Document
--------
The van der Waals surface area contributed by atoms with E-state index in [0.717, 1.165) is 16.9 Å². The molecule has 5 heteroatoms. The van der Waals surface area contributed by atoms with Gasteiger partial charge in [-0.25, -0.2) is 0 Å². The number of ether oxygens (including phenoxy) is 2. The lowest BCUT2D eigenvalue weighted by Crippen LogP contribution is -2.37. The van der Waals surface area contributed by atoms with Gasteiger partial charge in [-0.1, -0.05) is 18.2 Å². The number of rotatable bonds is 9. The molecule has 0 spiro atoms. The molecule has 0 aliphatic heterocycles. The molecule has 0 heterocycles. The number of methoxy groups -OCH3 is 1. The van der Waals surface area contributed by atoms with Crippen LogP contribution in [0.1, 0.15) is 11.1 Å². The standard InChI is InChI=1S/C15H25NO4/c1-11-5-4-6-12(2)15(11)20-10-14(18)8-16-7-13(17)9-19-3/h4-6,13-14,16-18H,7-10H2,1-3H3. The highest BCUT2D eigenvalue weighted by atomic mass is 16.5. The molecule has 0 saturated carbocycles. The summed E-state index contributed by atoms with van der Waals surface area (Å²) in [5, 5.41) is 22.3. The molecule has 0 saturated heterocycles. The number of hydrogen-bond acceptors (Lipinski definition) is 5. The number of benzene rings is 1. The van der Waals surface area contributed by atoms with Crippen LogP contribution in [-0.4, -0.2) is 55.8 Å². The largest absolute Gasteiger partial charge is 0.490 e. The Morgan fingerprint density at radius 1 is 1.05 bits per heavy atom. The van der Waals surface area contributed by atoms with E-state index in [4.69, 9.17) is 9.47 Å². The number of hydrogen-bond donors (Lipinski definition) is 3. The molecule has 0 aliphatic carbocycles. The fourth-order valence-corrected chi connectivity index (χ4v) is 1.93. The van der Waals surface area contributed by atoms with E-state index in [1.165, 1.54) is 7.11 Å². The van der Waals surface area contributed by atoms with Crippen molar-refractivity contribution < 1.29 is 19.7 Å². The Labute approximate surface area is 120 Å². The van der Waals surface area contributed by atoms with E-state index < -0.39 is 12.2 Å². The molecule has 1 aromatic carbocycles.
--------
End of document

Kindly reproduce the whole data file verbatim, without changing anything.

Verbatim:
The van der Waals surface area contributed by atoms with E-state index in [0.717, 1.165) is 16.9 Å². The molecule has 5 heteroatoms. The van der Waals surface area contributed by atoms with Gasteiger partial charge in [-0.25, -0.2) is 0 Å². The number of ether oxygens (including phenoxy) is 2. The lowest BCUT2D eigenvalue weighted by Crippen LogP contribution is -2.37. The van der Waals surface area contributed by atoms with Gasteiger partial charge in [-0.1, -0.05) is 18.2 Å². The number of rotatable bonds is 9. The molecule has 0 spiro atoms. The molecule has 0 aliphatic heterocycles. The molecule has 0 heterocycles. The number of methoxy groups -OCH3 is 1. The van der Waals surface area contributed by atoms with Crippen LogP contribution in [0.1, 0.15) is 11.1 Å². The standard InChI is InChI=1S/C15H25NO4/c1-11-5-4-6-12(2)15(11)20-10-14(18)8-16-7-13(17)9-19-3/h4-6,13-14,16-18H,7-10H2,1-3H3. The highest BCUT2D eigenvalue weighted by atomic mass is 16.5. The molecule has 0 saturated carbocycles. The summed E-state index contributed by atoms with van der Waals surface area (Å²) in [5, 5.41) is 22.3. The molecule has 0 saturated heterocycles. The number of hydrogen-bond acceptors (Lipinski definition) is 5. The number of benzene rings is 1. The van der Waals surface area contributed by atoms with Crippen LogP contribution in [-0.4, -0.2) is 55.8 Å². The largest absolute Gasteiger partial charge is 0.490 e. The Morgan fingerprint density at radius 1 is 1.05 bits per heavy atom. The van der Waals surface area contributed by atoms with E-state index in [4.69, 9.17) is 9.47 Å². The number of hydrogen-bond donors (Lipinski definition) is 3. The molecule has 0 aliphatic carbocycles. The fourth-order valence-corrected chi connectivity index (χ4v) is 1.93. The van der Waals surface area contributed by atoms with E-state index in [1.165, 1.54) is 7.11 Å². The van der Waals surface area contributed by atoms with Crippen molar-refractivity contribution < 1.29 is 19.7 Å². The Labute approximate surface area is 120 Å². The van der Waals surface area contributed by atoms with E-state index < -0.39 is 12.2 Å². The molecule has 1 aromatic carbocycles.